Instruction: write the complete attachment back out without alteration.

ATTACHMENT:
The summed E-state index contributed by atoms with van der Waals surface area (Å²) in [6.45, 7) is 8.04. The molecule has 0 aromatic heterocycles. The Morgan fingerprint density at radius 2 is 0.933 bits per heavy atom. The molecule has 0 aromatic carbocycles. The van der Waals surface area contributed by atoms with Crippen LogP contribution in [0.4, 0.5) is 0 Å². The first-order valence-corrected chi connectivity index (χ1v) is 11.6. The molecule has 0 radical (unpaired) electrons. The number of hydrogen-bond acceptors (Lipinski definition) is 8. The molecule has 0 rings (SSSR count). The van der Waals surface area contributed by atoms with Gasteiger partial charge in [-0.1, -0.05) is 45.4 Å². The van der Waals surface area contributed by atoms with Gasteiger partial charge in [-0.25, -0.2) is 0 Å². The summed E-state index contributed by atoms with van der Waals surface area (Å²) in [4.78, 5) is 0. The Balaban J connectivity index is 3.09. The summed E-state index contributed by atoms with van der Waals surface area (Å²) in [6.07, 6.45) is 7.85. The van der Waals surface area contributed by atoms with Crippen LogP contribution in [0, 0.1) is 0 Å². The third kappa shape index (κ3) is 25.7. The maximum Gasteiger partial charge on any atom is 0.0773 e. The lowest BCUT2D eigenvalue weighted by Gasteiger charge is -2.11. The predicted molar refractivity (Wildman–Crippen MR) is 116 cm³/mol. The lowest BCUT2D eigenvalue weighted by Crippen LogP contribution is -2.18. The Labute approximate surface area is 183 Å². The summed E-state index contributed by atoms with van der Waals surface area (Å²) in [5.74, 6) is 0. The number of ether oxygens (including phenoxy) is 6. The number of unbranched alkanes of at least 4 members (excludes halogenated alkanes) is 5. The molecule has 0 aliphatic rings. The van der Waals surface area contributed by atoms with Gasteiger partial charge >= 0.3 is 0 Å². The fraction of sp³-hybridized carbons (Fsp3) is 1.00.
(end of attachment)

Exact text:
The summed E-state index contributed by atoms with van der Waals surface area (Å²) in [6.45, 7) is 8.04. The molecule has 0 aromatic heterocycles. The Morgan fingerprint density at radius 2 is 0.933 bits per heavy atom. The molecule has 0 aromatic carbocycles. The van der Waals surface area contributed by atoms with Crippen LogP contribution in [0.4, 0.5) is 0 Å². The first-order valence-corrected chi connectivity index (χ1v) is 11.6. The molecule has 0 radical (unpaired) electrons. The number of hydrogen-bond acceptors (Lipinski definition) is 8. The molecule has 0 rings (SSSR count). The van der Waals surface area contributed by atoms with Gasteiger partial charge in [-0.1, -0.05) is 45.4 Å². The van der Waals surface area contributed by atoms with Gasteiger partial charge in [-0.25, -0.2) is 0 Å². The summed E-state index contributed by atoms with van der Waals surface area (Å²) in [4.78, 5) is 0. The Balaban J connectivity index is 3.09. The summed E-state index contributed by atoms with van der Waals surface area (Å²) in [6.07, 6.45) is 7.85. The van der Waals surface area contributed by atoms with Crippen LogP contribution in [0, 0.1) is 0 Å². The third kappa shape index (κ3) is 25.7. The maximum Gasteiger partial charge on any atom is 0.0773 e. The lowest BCUT2D eigenvalue weighted by Gasteiger charge is -2.11. The predicted molar refractivity (Wildman–Crippen MR) is 116 cm³/mol. The lowest BCUT2D eigenvalue weighted by Crippen LogP contribution is -2.18. The Labute approximate surface area is 183 Å². The summed E-state index contributed by atoms with van der Waals surface area (Å²) in [5.74, 6) is 0. The number of ether oxygens (including phenoxy) is 6. The number of unbranched alkanes of at least 4 members (excludes halogenated alkanes) is 5. The molecule has 0 aliphatic rings. The van der Waals surface area contributed by atoms with Gasteiger partial charge >= 0.3 is 0 Å². The fraction of sp³-hybridized carbons (Fsp3) is 1.00.